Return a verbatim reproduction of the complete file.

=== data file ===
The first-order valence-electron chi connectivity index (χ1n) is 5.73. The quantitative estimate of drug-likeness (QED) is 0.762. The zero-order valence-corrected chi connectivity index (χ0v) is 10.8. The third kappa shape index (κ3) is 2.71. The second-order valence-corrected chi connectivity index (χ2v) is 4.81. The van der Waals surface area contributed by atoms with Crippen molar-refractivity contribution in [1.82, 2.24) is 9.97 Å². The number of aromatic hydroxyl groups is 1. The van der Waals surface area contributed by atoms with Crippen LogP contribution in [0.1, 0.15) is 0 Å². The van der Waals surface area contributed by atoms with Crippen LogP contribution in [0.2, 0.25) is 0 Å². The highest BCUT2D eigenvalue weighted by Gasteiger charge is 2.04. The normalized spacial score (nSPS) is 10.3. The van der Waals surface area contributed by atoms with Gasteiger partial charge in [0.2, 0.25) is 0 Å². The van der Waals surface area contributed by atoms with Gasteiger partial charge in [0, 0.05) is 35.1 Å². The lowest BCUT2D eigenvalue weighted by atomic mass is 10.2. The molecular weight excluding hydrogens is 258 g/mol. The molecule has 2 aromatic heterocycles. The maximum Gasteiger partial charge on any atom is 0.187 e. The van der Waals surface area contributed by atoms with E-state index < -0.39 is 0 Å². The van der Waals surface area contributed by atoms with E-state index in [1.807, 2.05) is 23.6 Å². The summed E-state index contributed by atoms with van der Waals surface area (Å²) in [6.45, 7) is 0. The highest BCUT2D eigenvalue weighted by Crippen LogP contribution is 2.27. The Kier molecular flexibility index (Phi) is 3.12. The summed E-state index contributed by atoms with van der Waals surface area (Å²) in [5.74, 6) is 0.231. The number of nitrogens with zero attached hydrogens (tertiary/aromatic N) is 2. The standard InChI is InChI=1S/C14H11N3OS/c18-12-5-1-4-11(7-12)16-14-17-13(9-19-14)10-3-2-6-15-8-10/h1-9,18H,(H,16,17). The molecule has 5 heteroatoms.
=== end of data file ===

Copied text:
The first-order valence-electron chi connectivity index (χ1n) is 5.73. The quantitative estimate of drug-likeness (QED) is 0.762. The zero-order valence-corrected chi connectivity index (χ0v) is 10.8. The third kappa shape index (κ3) is 2.71. The second-order valence-corrected chi connectivity index (χ2v) is 4.81. The van der Waals surface area contributed by atoms with Crippen molar-refractivity contribution in [1.82, 2.24) is 9.97 Å². The number of aromatic hydroxyl groups is 1. The van der Waals surface area contributed by atoms with Crippen LogP contribution in [0.1, 0.15) is 0 Å². The van der Waals surface area contributed by atoms with Crippen LogP contribution in [0.2, 0.25) is 0 Å². The highest BCUT2D eigenvalue weighted by Gasteiger charge is 2.04. The normalized spacial score (nSPS) is 10.3. The van der Waals surface area contributed by atoms with Gasteiger partial charge in [0.2, 0.25) is 0 Å². The van der Waals surface area contributed by atoms with Gasteiger partial charge in [0, 0.05) is 35.1 Å². The lowest BCUT2D eigenvalue weighted by atomic mass is 10.2. The molecular weight excluding hydrogens is 258 g/mol. The molecule has 2 aromatic heterocycles. The maximum Gasteiger partial charge on any atom is 0.187 e. The van der Waals surface area contributed by atoms with E-state index < -0.39 is 0 Å². The van der Waals surface area contributed by atoms with E-state index in [1.807, 2.05) is 23.6 Å². The summed E-state index contributed by atoms with van der Waals surface area (Å²) in [6.45, 7) is 0. The highest BCUT2D eigenvalue weighted by Crippen LogP contribution is 2.27. The Kier molecular flexibility index (Phi) is 3.12. The summed E-state index contributed by atoms with van der Waals surface area (Å²) in [5.74, 6) is 0.231. The number of nitrogens with zero attached hydrogens (tertiary/aromatic N) is 2. The standard InChI is InChI=1S/C14H11N3OS/c18-12-5-1-4-11(7-12)16-14-17-13(9-19-14)10-3-2-6-15-8-10/h1-9,18H,(H,16,17). The molecule has 5 heteroatoms.